Wednesday, August 24, 2011

Grace, beauty, and function

Shaker design is valued for its spare beauty, often the result of an obsessive devotion to functionality. Still, examples exist where function could have been achieved more simply. The stairs in the 1839 Trustees Office at the Shaker Village of Pleasant Hill are one. Instead of paired, straight stairs on either side, as is found in all the other buildings at Pleasant Hill, Micajah Burnett built twin spirals on either side of the central hallways that rise three floors. The stairs curve in opposite directions, as if they were anticipating discovery of the structure of DNA. The bedrooms next to the stairs even have their walls curved inward to accommodate the stairs.

The Trustees Office is the one building in the community that wasn't intended for exclusive Shaker use. It was built as a place where the Trustees, or business agents, for the community could greet and house people from outside the community in order to conduct their business affairs. Perhaps Mr. Burnett was trying to impress the outsiders with the Shakers' ability and ingenuity.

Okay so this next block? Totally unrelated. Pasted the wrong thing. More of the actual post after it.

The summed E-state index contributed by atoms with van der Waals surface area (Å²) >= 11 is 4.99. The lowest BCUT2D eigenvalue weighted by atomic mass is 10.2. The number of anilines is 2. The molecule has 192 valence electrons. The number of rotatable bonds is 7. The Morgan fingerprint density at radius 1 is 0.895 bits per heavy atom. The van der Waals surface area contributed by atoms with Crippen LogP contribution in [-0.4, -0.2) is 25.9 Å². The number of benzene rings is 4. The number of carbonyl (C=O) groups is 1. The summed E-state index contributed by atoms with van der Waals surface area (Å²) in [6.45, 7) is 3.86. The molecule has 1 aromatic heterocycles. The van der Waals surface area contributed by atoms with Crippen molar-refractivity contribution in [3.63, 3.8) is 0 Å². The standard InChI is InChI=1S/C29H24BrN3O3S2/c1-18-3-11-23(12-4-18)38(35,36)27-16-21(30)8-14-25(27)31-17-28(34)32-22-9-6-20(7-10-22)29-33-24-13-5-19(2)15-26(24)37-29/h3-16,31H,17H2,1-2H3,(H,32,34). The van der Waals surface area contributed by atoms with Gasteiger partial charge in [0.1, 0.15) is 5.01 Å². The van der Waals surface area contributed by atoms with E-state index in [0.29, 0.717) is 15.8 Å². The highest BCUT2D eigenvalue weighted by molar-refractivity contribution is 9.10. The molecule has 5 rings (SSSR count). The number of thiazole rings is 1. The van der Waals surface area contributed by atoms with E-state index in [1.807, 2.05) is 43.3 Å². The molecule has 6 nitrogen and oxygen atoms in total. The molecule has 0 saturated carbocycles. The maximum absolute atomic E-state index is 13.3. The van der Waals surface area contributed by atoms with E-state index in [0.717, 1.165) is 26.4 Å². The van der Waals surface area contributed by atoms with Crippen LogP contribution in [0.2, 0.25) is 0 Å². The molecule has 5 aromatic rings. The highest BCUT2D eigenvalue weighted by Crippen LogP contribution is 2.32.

1. My goodness! That's a complicated piece of carpentry. And to make two such staircases....

  2. It's lovely, very organic, like music made in wood. These days they seem to attach the words 'Shaker-style' to all manner of things that probably aren't.

  3. Yes, John, it is. Micajah Burnett built many of the buildings at Pleasant Hill, and I've been told he had no formal training. He certainly operated well above my skill level!
    Jenny, I often see "Shaker" items at flea markets that clearly aren't. I don't know how much is dishonesty and how much is simply ignorance. But if you see a big Shaker "bargain," it probably isn't!

  4. One of the most beautiful bits of carpentry I've ever seen!